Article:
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Hi, I have a client who can connect to a VPN in my network without problem. He needs to access a particular node within the LAN

Hi,  I have a client who can connect to a VPN in my network without problem.  He needs to access a particular node within the LAN.

Version of Linux
Linux sasn01 2.6.5-7.252-smp #1 SMP Tue Feb 14 11:11:04 UTC 2006 x86_64 x86_64 x86_64 GNU/Linux

He gets an IP address of 10.13.3.128 when he connects to the VPN.  He needs to connect to 10.180.1.117 on my network.  All the rules are in place on my firewalls to allow him access.  Do I need to add a route on the target system to allow him in.  If I do.........where is this file located and will I need to restart something to allow him in if I add the route?

Regards

Colum
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columcusack
Asked:
columcusack
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2 Solutions
 
http:// thevpn.guruCommented:
What VPN are you using OPENVPN ?
If so then you need to check the conf file to allow vpn clients to communicate with the target LAN.
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columcusackAuthor Commented:
The VPN is not the issue here.  My IP networing team have acknowledged connectivity without a problem.  My question is specifically asking about the server and adding a route?
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arrkerr1024Commented:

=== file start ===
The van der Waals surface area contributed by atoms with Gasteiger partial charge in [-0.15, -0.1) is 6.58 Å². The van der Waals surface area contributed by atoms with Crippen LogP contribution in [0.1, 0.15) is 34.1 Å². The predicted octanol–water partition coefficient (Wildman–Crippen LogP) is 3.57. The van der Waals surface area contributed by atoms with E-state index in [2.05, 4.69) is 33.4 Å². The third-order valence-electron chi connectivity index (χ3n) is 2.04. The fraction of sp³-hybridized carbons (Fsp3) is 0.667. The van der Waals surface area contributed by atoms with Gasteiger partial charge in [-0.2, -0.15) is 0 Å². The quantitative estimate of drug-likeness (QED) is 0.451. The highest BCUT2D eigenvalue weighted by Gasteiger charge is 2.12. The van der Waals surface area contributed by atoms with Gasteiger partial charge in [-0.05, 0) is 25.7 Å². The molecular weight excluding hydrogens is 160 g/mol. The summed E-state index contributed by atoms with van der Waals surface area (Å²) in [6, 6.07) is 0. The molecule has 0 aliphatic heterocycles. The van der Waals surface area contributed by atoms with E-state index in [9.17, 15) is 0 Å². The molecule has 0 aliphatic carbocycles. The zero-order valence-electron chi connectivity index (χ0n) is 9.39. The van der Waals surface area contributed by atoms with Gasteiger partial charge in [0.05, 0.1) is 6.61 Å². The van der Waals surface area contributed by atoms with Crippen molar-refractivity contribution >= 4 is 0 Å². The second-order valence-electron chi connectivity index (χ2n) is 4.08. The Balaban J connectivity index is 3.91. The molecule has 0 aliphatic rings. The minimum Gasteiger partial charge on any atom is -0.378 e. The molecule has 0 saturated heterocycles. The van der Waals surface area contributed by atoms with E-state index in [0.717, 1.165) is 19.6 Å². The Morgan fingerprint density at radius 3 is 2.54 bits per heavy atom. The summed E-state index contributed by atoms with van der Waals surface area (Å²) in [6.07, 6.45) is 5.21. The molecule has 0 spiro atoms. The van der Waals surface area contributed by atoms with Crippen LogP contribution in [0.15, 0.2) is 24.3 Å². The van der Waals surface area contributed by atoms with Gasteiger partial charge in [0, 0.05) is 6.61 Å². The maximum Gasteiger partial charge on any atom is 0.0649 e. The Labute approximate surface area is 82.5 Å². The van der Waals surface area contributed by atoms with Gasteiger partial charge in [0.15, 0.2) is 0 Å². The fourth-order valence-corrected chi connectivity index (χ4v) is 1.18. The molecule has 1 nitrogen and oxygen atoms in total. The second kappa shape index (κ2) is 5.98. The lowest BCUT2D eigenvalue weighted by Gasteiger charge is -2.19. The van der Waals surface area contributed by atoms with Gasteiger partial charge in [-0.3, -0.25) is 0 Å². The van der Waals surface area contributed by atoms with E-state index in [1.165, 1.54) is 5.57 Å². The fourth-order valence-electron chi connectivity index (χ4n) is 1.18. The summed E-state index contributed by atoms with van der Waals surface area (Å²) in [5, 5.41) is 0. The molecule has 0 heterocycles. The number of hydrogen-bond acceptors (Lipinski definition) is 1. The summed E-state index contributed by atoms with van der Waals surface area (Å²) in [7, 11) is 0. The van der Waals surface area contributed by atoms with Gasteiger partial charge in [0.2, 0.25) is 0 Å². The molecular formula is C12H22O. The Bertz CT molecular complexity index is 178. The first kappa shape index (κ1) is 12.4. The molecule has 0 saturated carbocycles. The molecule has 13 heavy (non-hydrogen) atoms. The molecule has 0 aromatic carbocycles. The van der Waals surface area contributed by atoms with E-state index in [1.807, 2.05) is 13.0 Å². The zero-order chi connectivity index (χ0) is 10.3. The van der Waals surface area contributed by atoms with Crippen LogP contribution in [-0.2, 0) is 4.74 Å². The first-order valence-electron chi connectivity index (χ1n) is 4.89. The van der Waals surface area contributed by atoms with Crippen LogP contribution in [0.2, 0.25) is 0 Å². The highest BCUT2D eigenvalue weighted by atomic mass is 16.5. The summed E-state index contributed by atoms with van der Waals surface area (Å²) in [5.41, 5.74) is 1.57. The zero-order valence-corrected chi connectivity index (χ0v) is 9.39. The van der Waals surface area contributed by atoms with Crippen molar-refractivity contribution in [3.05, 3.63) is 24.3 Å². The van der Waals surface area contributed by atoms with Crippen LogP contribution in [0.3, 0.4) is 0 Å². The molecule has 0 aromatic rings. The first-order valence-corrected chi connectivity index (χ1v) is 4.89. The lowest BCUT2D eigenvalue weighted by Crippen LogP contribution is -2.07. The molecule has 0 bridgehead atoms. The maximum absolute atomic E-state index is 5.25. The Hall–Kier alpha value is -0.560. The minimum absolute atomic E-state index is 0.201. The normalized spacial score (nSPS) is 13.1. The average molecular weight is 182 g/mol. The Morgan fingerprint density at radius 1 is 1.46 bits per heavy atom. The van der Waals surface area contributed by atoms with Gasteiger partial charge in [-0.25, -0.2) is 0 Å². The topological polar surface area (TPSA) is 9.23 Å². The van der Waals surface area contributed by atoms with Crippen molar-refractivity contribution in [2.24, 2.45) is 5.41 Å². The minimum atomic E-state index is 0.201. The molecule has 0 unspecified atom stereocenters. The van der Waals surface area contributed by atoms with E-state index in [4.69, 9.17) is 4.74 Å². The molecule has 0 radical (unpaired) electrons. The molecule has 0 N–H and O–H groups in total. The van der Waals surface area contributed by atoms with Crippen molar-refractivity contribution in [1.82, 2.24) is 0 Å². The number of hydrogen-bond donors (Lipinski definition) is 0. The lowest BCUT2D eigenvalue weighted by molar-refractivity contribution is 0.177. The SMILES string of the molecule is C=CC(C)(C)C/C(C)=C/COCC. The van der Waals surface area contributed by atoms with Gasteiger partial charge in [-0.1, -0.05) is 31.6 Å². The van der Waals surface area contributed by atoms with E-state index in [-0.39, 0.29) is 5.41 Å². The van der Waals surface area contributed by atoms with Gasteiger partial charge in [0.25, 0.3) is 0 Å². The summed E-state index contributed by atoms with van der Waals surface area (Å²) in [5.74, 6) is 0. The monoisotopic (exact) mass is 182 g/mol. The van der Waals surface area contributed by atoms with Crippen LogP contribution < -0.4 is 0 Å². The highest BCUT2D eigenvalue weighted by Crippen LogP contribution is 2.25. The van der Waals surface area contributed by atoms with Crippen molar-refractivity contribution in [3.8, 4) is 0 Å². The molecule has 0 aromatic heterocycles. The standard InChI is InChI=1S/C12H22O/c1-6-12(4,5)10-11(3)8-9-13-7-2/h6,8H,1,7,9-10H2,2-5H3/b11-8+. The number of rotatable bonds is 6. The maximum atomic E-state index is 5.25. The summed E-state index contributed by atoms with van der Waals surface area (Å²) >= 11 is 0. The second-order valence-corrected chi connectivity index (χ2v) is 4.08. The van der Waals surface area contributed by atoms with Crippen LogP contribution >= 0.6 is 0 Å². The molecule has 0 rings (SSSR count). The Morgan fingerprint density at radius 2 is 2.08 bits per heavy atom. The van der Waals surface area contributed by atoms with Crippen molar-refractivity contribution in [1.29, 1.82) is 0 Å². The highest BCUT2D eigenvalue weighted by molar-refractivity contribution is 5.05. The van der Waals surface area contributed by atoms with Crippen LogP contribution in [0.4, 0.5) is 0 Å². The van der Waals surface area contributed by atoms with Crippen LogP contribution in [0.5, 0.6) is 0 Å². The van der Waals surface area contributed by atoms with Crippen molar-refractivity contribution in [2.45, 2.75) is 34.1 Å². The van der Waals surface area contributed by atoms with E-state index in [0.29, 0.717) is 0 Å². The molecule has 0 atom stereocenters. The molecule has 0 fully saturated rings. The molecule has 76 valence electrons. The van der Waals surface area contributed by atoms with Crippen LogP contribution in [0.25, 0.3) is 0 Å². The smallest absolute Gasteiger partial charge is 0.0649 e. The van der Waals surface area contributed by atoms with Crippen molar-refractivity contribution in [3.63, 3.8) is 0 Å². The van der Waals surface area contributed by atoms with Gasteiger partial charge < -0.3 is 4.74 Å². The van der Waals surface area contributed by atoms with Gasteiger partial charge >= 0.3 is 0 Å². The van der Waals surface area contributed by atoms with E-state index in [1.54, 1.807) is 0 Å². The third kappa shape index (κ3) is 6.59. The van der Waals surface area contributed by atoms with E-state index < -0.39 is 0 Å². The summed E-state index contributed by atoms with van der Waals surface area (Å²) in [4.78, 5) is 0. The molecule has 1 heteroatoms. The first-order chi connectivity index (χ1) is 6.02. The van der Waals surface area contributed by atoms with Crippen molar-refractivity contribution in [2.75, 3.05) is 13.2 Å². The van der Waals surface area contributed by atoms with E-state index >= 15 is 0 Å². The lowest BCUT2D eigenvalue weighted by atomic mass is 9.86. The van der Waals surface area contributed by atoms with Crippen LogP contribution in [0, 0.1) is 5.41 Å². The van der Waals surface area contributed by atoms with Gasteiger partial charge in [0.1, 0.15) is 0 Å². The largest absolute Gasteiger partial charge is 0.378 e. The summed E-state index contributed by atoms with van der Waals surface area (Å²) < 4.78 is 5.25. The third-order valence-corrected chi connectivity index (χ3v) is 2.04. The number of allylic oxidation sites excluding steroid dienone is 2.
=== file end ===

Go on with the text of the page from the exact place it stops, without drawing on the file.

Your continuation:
Yes, the server needs a route back to the VPN network.  Is the target machine a windows or linux box?  You would do this on windows with:
route add <vpn network> mask <vpn netmask> <vpn server address> -p
(the -p makes it persistent so that it will come back when you reboot).
or linux:
route add -net <vpn network> netmask <vpn netmask> gw <vpn server address>

This is how you would do it directly.  However, the machine may (should?) already have an indirect route through the default gateway.  The default gateway on the machine they need to access should be your router.  You could (should?) just add a route on that router for the VPN network so that any machine would be able to get back to the VPN machines (at least have a route, you'd want to protect w/your firewall).  If the route to the vpn network already exists on the router then you have a different problem.  You could try a traceroute from the machine on your local network to the vpn and see how it travels.
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columcusackAuthor Commented:
Thanks arrkerr1024:

It is a linux machine
Linux sasn01 2.6.5-7.252-smp #1 SMP Tue Feb 14 11:11:04 UTC 2006 x86_64 x86_64 x86_64 GNU/Linux

How can I find the default gateway on the Linux server?
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arrkerr1024Commented:
/sbin/route -n will show you the routing table on linux.

The one with the 0.0.0.0 destination is the default gateway.  For example here is mine:
Destination     Gateway         Genmask         Flags Metric Ref    Use Iface
172.99.1.0      0.0.0.0         255.255.255.0   U     0      0        0 wlan0
0.0.0.0         172.99.1.1      0.0.0.0         UG    0      0        0 wlan0

This tells me that 172.99.1.0/24 is my local network, so no gateway, and my gateway for everything else (0.0.0.0) is 172.99.1.1.
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columcusackAuthor Commented:
Thanks
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